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There is undeniable proof that water once existed on the planet Mars, a team of researchers has concluded in a series of 11 articles this week in a special issue of the journal Science.
A team of more than 100 scientists from numerous government agencies and universities, among them Mark Lemmon of Texas A&M University's College of Geosciences, co-wrote the articles. Lemmon was the principal author on one article and co-author on three others describing the work of Spirit and Opportunity, NASA's twin rovers that landed on Mars in January. The rovers landed in different locations on Mars and have been sending back data and images for the past 10 months.
The reports in Science focused on results from Opportunity, which is in a region of Mars called Meridiani Planum, although Lemmon's article and one other described findings from both rovers regarding Mars' atmosphere.
One of the primary goals of the mission was to learn once and for all if liquid water ever existed on the red planet. That question has now been answered, Lemmon reported.
"The conclusion of the entire team, backed by substantial evidence, is that water was indeed present on Mars," Lemmon said.
"The proof is there in several ways. There are sulfates present on Mars that were left behind when the water evaporated, plus other salts that show the definite presence of water long ago.
"Also, Opportunity examined rocks that show evidence of 'cross-bedding,' meaning ripples of water once flowed over them. There are also mineral deposits we call blueberries, and on Earth we know these formations only appear if water is present.
"So the answer, without a doubt, is yes, liquid water was once on Mars. So far, we have not seen any evidence that liquid water is currently on Mars."
The presence of water could mean that life—in some form—existed on Mars.
Lemmon says the atmosphere of Mars contains water, but in miniscule amounts.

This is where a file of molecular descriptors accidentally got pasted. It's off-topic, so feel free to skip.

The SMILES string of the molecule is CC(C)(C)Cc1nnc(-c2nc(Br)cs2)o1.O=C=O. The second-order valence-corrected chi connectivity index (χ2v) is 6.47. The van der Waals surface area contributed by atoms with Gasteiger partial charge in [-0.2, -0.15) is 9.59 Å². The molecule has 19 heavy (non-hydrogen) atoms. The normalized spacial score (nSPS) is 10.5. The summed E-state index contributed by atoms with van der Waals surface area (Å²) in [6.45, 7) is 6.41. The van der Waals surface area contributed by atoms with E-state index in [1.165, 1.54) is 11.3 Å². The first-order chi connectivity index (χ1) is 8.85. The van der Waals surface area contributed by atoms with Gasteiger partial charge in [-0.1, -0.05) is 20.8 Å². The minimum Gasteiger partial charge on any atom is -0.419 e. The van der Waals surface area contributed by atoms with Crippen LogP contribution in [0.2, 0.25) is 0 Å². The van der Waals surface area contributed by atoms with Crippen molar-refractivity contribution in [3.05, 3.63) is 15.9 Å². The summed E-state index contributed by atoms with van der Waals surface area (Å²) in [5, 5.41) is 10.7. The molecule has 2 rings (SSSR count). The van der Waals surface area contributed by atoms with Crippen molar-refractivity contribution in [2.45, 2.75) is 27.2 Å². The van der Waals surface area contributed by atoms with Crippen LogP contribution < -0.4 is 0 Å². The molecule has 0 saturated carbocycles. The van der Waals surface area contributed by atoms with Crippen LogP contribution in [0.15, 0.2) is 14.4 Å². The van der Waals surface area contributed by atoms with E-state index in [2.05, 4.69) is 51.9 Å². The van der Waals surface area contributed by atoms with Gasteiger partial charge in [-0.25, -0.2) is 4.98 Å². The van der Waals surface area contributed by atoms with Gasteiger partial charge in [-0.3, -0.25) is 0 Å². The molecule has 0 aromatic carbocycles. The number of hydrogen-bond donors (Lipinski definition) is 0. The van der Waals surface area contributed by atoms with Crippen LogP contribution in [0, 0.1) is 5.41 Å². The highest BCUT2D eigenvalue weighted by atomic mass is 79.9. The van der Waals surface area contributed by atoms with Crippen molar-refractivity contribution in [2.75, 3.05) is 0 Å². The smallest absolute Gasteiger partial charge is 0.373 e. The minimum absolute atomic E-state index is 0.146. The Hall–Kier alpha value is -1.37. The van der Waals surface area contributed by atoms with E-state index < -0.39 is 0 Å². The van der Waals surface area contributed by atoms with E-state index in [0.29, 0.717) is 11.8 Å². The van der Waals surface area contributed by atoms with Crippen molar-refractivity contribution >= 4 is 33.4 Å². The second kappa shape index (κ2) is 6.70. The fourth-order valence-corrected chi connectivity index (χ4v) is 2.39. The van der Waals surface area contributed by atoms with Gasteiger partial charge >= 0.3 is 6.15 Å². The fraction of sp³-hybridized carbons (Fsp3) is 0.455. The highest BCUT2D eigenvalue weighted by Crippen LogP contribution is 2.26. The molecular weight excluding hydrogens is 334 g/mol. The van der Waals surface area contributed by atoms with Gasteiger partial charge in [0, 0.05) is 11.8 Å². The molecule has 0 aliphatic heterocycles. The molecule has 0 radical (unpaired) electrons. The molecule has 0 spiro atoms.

"Even though we are currently seeing frequent clouds with Opportunity, if you squeezed all of the water out of the atmosphere, it would only be less than 100 microns deep, about the thickness of a human hair," he said.
Because of the lack of water, weather on Mars has a lot to do with dust in the atmosphere. A small dust storm one month before the rovers landed spread small amounts of dust around the planet.
"Both rovers saw very dusty skies at first. It was only after the dust settled after a few months that Spirit could see the rim of the crater it was in, Gusev Crater, about 40 miles away," Lemmon said.
British scientists have speculated that the British Mars Lander, Beagle 2, crashed because the atmosphere was thinner than usual as a result of heating caused by atmospheric dust from the December storm.
"The other key question is when the liquid water was last present on Mars. Was it a few thousand years ago or billions of years ago?" he pointed out.
"We know that Mars is about four billion years old. We assume that water was there at any time from one to four billion years ago, but we don't when the last time water was present."
Lemmon said the rock samples and mineral deposits tend to point to a large area of water that once existed on Mars, such as a lake or even a sea. "The marks on some of the rocks and other evidence suggest standing water," he said.
"But whether this was once an ocean or other large body of water, we just don't know."
The next phase in the $820 million NASA mission will have Opportunity examining the heat shield that protected it when it landed, and also have it travel to another crater. Because the rovers use solar power and sunlight is currently limited on Mars, the rovers can only cover from 50 to 100 ft on a good day.
Spirit will continue climbing to the top of Husband Hill, informally named after the Columbia commander Rick Husband, and the tallest hill in the area. The rovers are funded by NASA to collect data and send back photos through March, Lemmon said, but no one knows how long they will keep working. The rovers were originally designed only to operate through April 2004.
Lemmon is participating in another Mars mission in 2007 called Phoenix, which will go to Mars' north polar region and dig into a permafrost layer to search for evidence that Mars was habitable when the permafrost was liquid.